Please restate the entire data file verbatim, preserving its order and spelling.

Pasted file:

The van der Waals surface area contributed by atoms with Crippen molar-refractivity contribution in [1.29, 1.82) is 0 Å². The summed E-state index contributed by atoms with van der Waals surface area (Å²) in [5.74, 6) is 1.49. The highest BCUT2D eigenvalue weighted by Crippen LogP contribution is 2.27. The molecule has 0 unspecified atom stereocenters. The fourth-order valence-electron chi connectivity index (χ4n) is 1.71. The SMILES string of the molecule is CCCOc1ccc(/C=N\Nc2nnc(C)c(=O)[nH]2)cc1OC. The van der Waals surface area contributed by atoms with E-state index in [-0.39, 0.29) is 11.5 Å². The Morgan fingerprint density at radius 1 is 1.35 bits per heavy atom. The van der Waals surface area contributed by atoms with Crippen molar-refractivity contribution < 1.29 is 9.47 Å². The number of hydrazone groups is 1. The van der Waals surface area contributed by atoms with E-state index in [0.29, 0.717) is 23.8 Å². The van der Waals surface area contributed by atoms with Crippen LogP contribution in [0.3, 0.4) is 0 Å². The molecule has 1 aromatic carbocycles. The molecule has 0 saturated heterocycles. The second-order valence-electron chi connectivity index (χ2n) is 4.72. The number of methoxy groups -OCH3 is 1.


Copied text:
The van der Waals surface area contributed by atoms with Crippen molar-refractivity contribution in [1.29, 1.82) is 0 Å². The summed E-state index contributed by atoms with van der Waals surface area (Å²) in [5.74, 6) is 1.49. The highest BCUT2D eigenvalue weighted by Crippen LogP contribution is 2.27. The molecule has 0 unspecified atom stereocenters. The fourth-order valence-electron chi connectivity index (χ4n) is 1.71. The SMILES string of the molecule is CCCOc1ccc(/C=N\Nc2nnc(C)c(=O)[nH]2)cc1OC. The van der Waals surface area contributed by atoms with E-state index in [-0.39, 0.29) is 11.5 Å². The Morgan fingerprint density at radius 1 is 1.35 bits per heavy atom. The van der Waals surface area contributed by atoms with Crippen molar-refractivity contribution < 1.29 is 9.47 Å². The number of hydrazone groups is 1. The van der Waals surface area contributed by atoms with E-state index in [0.29, 0.717) is 23.8 Å². The van der Waals surface area contributed by atoms with Crippen LogP contribution in [0.3, 0.4) is 0 Å². The molecule has 1 aromatic carbocycles. The molecule has 0 saturated heterocycles. The second-order valence-electron chi connectivity index (χ2n) is 4.72. The number of methoxy groups -OCH3 is 1.